The two parties, which cooperated with each other in the War Responsibility Pursuit Resolution, revealed differences of character on such a vital problem. They cannot, after all, follow the same course. We expect a characteristic discussion of such a question by the Progressives. If the Progressives are conservative in their nature, they should be bold enough to make it public. The ambiguity of attitude will prove to be a detriment to then and undesirable to the people at large.
The Election Bill was discussed only from the side of the Candidates, not of the voters. Public opinion was not at all reflected in the discussions of the Committee. They asserted that the limitation of the
- 5 -

(View Page Image)
EDITORIAL SERIES: 76 (Continued)
ITEM 5 (Continued)
election campaign expenses will be loosened, or that until the new Election Law comes into force, campaigns in their electoral districts shall be controlled by the authorities, or that a regulation shall be made to punish certain acts. Their minds are quite averted from the Diet. We admit their anxiety about their electoral districts, but their advocacy of Government management of election is not worthwhile. It is to their benefit that Government management saves them election expenses. We fear, In however, that this saved money will be used to bribe voters. The Diet me members take it for granted that the voters will be bribed. We cannot agree to allow it to be taken for granted that candidates will bribe their constituents. The Restricted Plural Balloting System, which is expected to be subject to amendment, has not mot effective opposition. It may possibly get through without amendment.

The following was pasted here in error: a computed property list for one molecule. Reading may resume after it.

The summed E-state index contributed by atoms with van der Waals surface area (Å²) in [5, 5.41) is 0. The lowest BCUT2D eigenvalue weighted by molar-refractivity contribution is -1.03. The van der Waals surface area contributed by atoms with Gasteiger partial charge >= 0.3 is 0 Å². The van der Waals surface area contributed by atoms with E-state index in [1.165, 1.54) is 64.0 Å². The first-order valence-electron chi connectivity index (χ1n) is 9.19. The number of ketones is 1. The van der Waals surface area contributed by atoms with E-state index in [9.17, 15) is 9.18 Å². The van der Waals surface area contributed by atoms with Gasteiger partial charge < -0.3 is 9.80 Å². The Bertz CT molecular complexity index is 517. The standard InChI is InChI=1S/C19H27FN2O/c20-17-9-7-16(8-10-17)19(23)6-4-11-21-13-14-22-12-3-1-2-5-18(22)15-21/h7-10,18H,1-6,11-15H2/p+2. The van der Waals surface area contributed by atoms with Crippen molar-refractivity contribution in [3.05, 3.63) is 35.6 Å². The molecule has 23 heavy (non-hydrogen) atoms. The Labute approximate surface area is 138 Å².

The Diet members, who were shocked at the news of the Allied Headquarters' order for the arrest of the 59 suspected war criminals, were ouch more appalled when they learned that the Allied authorities named another 7, including Prince KONOE, and Marquis KIDO. Both of then are playing leading parts in the Upper House. Count SAKAI, now vice Speaker, is also a man of influence. They believed the House of Peers to be an impregnable stronghold. It is, however, destine for a downfall.